Bowling Shoes: Putting a Slide in Your Stride
From pedaling along the American River Bicycle Trail to hiking behind the knowledgeable guides of Alopex Eco Adventures, there are plenty of outdoorsy things to do in Sacramento. But hanging out indoors doesn’t necessarily mean you’re missing out on all the action—in fact, Sacramento bowling alleys, such as Capitol Bowl, are great places to remain active while enjoying the benefits of a roof. Of course, going bowling also means some wardrobe revisions, especially when it comes to footwear. Large, colorful, and clown-like, bowling shoes have long been a source of giggles, but they serve a few important purposes. Here are a couple reasons why bowling shoes are necessary.
They Keep You on Your Feet
The primary reason you can’t bowl in your street shoes is, of course, the stuff they might track in from the street. Whether you’ve walked through a puddle or upset the monarchy of a nearby anthill, even a small amount of moisture or debris on the bottom of your shoe can make the approach—the area bowlers use to step toward the lane and deliver their throw—a dangerous, slippery place.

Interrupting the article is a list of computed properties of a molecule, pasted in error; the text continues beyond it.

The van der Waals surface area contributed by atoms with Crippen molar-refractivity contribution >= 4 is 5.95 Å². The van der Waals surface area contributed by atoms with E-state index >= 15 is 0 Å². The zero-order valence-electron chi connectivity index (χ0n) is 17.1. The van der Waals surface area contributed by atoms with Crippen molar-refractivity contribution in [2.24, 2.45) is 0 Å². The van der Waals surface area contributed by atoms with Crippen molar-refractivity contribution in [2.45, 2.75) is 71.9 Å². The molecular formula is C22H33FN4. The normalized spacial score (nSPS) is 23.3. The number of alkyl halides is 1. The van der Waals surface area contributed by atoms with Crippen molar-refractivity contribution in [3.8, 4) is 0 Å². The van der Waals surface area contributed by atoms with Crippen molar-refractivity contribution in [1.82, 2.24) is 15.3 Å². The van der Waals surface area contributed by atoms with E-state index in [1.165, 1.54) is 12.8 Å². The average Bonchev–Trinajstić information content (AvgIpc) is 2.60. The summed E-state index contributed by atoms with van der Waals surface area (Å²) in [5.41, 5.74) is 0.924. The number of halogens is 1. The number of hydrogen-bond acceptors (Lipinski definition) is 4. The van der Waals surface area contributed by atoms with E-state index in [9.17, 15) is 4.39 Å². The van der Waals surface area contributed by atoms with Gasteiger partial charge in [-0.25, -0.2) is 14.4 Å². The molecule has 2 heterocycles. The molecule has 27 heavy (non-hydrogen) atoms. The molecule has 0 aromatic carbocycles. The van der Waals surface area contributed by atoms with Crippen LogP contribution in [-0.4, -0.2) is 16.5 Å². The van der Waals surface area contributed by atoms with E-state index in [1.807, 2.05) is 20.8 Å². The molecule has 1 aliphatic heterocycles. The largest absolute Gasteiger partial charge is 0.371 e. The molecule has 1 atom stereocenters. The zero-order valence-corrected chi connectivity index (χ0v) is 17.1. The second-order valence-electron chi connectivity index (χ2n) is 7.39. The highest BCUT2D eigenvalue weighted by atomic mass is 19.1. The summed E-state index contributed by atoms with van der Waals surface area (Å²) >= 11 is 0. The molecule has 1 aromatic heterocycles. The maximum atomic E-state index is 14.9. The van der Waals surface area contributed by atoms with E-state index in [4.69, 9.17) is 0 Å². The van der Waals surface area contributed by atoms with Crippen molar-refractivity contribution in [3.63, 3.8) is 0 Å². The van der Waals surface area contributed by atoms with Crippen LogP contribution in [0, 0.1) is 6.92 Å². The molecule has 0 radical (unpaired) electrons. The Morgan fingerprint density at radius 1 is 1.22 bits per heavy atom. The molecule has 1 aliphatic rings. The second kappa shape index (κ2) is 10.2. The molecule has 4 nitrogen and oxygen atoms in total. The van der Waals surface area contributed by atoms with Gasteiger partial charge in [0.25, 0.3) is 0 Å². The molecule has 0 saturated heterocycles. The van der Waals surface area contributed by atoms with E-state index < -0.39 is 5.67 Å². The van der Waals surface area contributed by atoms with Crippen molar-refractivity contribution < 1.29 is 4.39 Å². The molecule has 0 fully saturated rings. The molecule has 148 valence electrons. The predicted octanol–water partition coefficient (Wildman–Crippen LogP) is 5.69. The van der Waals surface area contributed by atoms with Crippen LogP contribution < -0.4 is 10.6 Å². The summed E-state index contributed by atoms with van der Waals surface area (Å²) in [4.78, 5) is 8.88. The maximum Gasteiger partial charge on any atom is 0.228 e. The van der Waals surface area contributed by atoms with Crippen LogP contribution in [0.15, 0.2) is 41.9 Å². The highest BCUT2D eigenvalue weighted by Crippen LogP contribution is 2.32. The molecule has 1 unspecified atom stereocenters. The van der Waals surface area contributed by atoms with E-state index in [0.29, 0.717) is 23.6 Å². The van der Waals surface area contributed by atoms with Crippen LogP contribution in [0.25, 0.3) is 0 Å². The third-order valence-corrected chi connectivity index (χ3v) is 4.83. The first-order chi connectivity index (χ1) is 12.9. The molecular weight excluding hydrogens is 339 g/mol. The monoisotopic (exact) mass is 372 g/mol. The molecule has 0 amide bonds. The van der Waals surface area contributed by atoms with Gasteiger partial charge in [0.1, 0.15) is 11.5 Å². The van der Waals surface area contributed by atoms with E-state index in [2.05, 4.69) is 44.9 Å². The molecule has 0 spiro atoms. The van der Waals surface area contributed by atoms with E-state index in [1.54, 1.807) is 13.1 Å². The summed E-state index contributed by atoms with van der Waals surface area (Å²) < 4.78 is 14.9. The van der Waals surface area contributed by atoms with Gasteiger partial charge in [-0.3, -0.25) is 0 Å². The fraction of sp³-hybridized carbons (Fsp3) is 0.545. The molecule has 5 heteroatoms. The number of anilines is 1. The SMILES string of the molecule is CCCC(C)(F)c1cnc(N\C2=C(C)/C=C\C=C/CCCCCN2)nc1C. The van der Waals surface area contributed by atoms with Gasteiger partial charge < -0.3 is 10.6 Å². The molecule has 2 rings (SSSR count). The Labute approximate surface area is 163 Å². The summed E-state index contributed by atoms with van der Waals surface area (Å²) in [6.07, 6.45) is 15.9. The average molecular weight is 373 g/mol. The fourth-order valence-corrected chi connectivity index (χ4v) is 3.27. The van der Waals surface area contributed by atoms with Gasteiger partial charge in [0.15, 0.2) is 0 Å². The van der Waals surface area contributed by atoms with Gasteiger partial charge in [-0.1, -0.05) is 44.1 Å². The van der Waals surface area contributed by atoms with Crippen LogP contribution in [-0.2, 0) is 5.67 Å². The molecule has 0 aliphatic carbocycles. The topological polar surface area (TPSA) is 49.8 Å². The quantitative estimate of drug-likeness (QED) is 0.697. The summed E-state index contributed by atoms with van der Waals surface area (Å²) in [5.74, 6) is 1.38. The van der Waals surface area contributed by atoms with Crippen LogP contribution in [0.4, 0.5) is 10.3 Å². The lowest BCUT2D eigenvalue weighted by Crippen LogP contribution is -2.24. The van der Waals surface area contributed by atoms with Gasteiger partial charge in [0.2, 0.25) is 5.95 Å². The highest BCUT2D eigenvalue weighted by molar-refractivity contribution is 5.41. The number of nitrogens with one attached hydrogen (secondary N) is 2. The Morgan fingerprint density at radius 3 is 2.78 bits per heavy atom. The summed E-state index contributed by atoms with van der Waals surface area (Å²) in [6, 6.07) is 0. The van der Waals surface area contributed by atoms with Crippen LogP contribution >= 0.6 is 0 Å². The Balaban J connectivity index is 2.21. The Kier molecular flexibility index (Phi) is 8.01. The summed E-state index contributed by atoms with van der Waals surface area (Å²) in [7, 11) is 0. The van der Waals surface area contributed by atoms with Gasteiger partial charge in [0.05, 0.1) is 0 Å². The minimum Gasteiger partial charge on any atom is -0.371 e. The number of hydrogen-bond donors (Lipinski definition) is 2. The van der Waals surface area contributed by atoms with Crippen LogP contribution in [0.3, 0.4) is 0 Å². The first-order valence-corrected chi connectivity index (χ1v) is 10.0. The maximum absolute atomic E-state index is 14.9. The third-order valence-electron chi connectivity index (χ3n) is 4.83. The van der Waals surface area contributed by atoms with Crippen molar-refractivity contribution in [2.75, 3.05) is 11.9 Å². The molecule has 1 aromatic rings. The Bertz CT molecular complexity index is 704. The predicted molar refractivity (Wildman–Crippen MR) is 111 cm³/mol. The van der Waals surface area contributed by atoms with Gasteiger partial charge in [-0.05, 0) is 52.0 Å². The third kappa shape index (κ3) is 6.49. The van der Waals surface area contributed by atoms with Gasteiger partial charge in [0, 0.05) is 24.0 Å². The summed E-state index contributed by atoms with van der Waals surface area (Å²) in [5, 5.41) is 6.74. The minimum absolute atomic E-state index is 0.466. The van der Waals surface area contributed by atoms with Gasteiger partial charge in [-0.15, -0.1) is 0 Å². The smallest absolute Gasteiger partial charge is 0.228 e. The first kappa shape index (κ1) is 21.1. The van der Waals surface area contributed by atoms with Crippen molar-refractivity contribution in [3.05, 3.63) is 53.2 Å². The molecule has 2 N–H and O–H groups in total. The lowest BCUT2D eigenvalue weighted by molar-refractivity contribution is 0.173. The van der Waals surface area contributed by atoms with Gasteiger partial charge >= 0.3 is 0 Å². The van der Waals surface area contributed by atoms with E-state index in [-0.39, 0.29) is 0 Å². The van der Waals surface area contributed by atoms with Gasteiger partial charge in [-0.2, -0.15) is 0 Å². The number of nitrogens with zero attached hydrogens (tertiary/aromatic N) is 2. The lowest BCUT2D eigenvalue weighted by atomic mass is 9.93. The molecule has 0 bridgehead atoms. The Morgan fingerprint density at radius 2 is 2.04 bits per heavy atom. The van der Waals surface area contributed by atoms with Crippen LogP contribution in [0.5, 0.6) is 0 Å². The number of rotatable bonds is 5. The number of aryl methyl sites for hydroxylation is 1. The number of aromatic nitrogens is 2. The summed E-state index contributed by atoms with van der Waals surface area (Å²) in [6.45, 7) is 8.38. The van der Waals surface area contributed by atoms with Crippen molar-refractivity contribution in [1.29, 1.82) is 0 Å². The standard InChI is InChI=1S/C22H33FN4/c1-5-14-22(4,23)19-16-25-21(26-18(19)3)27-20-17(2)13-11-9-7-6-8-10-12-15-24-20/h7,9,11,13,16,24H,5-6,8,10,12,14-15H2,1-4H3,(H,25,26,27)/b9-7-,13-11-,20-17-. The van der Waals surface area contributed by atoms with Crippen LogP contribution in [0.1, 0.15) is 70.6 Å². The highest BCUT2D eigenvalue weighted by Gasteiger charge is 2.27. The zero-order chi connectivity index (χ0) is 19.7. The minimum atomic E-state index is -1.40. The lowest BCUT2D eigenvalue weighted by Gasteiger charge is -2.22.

They Help You Pulverize More Pins
Bowling shoes provide more than just protection. The bottom of a rental shoe sports a rubber heel and a smooth, leather sole. Ideally, on the last step of a bowler's stride, he or she will use the momentum from previous steps to swing the ball toward the pins while sliding forward on the foot opposite the ball. It's the leather sole that allows for sliding, while the rubber heel acts as a brake to prevent skidding down the lane. A bowler wearing professional shoes will have only one sliding sole, on the foot opposite his or her ball hand. This gives extra stability to the ball-side foot, which is important when aiming to consistently produce the satisfying thunder of 10 pins toppling.